"Just as some said plain old guitar-led indie rock seemed to lose its last sparkle of excitement this year, along came this NY trio's third album to remind just what can be done with the very simplest of motives. Hardly instantaneous, 'Share The Joy' opens with a sprawling six-and-a-half minute dirge then veers off into a bipolar mix of Shangri-Las call-and-response pop ('Take It As It Comes') and chilling spittle-inflected punk (their transcendent re-reading of Green On Red's 'Sixteen Ways'). Their way with capturing the sound of creeping disquiet is a rare skill."



Laura Snapes, Assistant Reviews Editor
Pat Jordache - 'Future Songs' (Constellation)
"Pat Jordache’s (pronounced Jor-dash) record - also on Montreal's Constellation - is easier on the ear. He used to be in Sister Suvi with Merill Garbus before she became Tune-Yards, and he’s good pals with Grimes too (whose ‘Darkbloom’ EP from this year is well worth rooting out). However, ‘Future Songs’ sounds nothing like Tune-Yards’ loopy ululations – instead, it’s a strange, scruffy little record, in a similar vein to Unknown Mortal Orchestra’s debut (though a bit shyer in approach) and Menomena/Lackthereof’s recent albums. There’s something deeply sad about Jordache’s low, hurried vocal."



Eleanor Friedberger - 'Last Summer' (City Slang)
"Eleanor Friedberger’s first album away from The Fiery Furnaces, ‘Last Summer’, was also enormously underrated. Whereas her brother, Matt, has got lost in some obscure doomhole where he’s released eight very iffy solo albums this year, Eleanor’s record seemed to pick up where the Furnaces’ ‘I’m Going Away’ left off. It’s easier on the ear than the band’s normal knotty work; full of deft, Todd Rundgren-indebted guitar fuzz and twang, and often wry, sometimes sad lyrics that trace obscure locations in New York. I love how she appears in the record – she’ll sing about herself in the first person, but then spot herself in mirrors, and find her own doppelgangers in the faces of girls she dislikes. And ‘Owl’s Head Park’ is one of the most beautiful, saddest songs of the year."
Read NME's original review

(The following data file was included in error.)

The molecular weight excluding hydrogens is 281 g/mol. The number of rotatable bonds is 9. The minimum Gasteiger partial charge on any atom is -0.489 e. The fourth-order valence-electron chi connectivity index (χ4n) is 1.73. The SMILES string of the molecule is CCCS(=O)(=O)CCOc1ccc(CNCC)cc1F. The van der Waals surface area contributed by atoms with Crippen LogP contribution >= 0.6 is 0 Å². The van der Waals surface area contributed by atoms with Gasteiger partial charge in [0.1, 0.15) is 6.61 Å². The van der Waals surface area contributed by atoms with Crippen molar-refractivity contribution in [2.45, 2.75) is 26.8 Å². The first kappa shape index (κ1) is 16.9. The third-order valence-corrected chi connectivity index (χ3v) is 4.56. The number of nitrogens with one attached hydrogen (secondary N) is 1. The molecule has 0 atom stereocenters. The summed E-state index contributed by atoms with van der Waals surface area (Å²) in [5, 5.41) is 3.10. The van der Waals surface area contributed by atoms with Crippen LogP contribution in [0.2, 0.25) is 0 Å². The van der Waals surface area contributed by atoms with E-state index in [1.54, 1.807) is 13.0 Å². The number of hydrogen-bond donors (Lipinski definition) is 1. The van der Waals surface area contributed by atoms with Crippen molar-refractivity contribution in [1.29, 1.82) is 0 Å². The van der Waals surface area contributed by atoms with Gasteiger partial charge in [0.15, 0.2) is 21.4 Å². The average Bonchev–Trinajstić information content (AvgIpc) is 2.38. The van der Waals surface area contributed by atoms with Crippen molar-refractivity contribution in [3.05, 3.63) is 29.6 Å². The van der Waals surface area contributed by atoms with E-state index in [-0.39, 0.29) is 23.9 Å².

Bill Callahan - 'Apocalypse' (Drag City)
"At only seven songs, ‘Apocalypse’, Bill Callahan’s slip of a third album under his own name (rather than as former nom de plume Smog) deserved a lot more attention than it received. Split into two sides, it plots a journey of acceptance and coming to terms with one’s prickly personality – from opener ‘Drover’, where he admits to driving people away, via the unusually comedic ‘America!’, about his relationship with his country and the militarization of entertainment, and ‘Riding For The Feeling’ – which I hear as a man putting himself in the docks in front of his friends and family, owning up to wrongs, trying to make a clean start and offering them answers to anything they want to know, only to find they have no questions – and ending in ‘One Fine Morning’, a song of rebirth that links to the less obvious meaning of the album’s title, that of revelation rather than doom."
Read NME's original review



"2011 was a great year for drone and ambient works too: I loved Julia Holter’s ‘Tragedy’ and Julianna Barwick’s ‘The Magic Place’, Tim Hecker’s ‘Ravedeath’ is a dazzling claustrophobic rush, and A Winged Victory For The Sullen’s self-titled debut (though its creators have made many albums before) and Ohio’s Sam Goldberg’s ‘Winter Hallucinations II’ were my go-to falling asleep records…"



And the final word...

Mark Beaumont, writer
The Wombats - 'This Modern Glitch' (14th Floor/Warner Bros)
"What, so we're all too far up PJ Harvey's arse to appreciate arguably the best no-nonsense, packed-with-bangers indie pop album of the millennium so far, are we? I despair…"
Read NME's original review



Congratulations if you made it all the way through the list! Let us know which 2011 records you think went chronically underrated in the comments section below.